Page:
Rami Malek and Spike Lee bask in the Oscars afterglow in EW’s post-ceremony portraits
The morning after the 91st Academy Awards, EW caught up with a pair of the night’s big winners — Best Actor winner Rami Malek, and Best Adapted Screenplay winner Spike Lee. See below for exclusive photos by Art Streiber and reflections from the stars.
Rami Malek (Bohemian Rhapsody)
Hours after picking up his Best Actor trophy for his performance as Freddie Mercury in Bohemian Rhapsody, Oscar winner Rami Malek is feeling hungry — and rather guilty. Fox’s after-party is in full swing at the Hollywood Athletic Club, and well-wishers can’t help but squeeze into the kitchen to congratulate him as he digs into his burger and fries. “Sorry to slow you guys down!” the 37-year-old tells the staff.
But then again, Malek himself doesn’t really mind the chaos; he’s dreamed of winning for a long time. In his speech, he spoke of how his younger self — or “bubba Rami,” as he put it on stage — would have had his mind blown if he’d known he would win an Oscar. “He wanted to be recognized for something, anything at all,” Malek tells EW. “This is the greatest recognition.”
Spike Lee (BlacKkKlansman)
Spike Lee admits he wasn’t thinking when he leaped into the arms of friend and frequent collaborator Samuel L. Jackson after winning his first (and long-overdue) competitive Oscar, for Best Adapted Screenplay, for co-writing BlacKkKlansman. After all, what did he have to be afraid of? “Sam would never let me fall,” he tells EW, grinning.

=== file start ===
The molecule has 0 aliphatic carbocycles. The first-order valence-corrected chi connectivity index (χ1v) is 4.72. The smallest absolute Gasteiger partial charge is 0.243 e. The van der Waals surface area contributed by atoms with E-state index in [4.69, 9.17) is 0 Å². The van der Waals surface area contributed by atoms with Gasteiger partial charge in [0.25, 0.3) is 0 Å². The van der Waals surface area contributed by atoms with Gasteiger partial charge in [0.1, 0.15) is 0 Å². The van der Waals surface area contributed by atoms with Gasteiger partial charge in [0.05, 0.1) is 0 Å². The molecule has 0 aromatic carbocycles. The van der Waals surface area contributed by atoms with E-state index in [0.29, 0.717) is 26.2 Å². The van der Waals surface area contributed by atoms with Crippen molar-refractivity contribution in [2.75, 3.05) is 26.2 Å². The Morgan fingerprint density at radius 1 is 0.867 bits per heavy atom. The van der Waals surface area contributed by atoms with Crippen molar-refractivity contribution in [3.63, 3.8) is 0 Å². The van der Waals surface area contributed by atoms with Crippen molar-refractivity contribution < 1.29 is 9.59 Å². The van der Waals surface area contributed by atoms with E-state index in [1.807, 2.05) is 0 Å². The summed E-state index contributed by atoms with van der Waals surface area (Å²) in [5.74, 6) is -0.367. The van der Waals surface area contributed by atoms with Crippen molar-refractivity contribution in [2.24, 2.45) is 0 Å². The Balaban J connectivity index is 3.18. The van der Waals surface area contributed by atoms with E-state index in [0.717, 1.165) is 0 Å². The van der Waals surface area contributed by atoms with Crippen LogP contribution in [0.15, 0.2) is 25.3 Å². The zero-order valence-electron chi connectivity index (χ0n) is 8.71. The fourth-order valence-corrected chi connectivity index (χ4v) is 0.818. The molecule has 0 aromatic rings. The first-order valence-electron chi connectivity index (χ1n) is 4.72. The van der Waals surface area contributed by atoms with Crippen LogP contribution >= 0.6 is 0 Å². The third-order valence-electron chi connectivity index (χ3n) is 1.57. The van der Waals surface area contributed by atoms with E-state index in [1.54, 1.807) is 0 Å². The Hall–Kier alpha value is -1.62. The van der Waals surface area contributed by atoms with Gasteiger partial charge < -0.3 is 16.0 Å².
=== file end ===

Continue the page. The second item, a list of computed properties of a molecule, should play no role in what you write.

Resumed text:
Indeed, Lee can’t stop smiling as he lounges poolside at the Beverly Hills Hotel hours after the ceremony to re-create Terry O’Neill’s iconic post-Oscars shot of Faye Dunaway in 1977, an image photographer Art Streiber has been chasing for years. The filmmaker is so giddy with his win — which arrives on the eve of the 30th anniversary of Do the Right Thing, which the Academy snubbed — he’s not even fazed by Green Book taking Best Picture, a decision he’d told reporters the night before was “a bad call.” In fact, he plucks The New York Times out of a pile to grasp for the shot. “Why not?” Lee says, laughing as he places it across his lap, Green Book headline in full view. “It’s funny.”
The laughs didn’t end there. With his solo photograph captured, Lee sat down to have breakfast with his family — from left, Jackson Lee, George Lewis, Lillian Lewis, Satchel Lee, and Tonya Lewis Lee — and his family’s newest member, Oscar. After a long night, they all deserve a treat.
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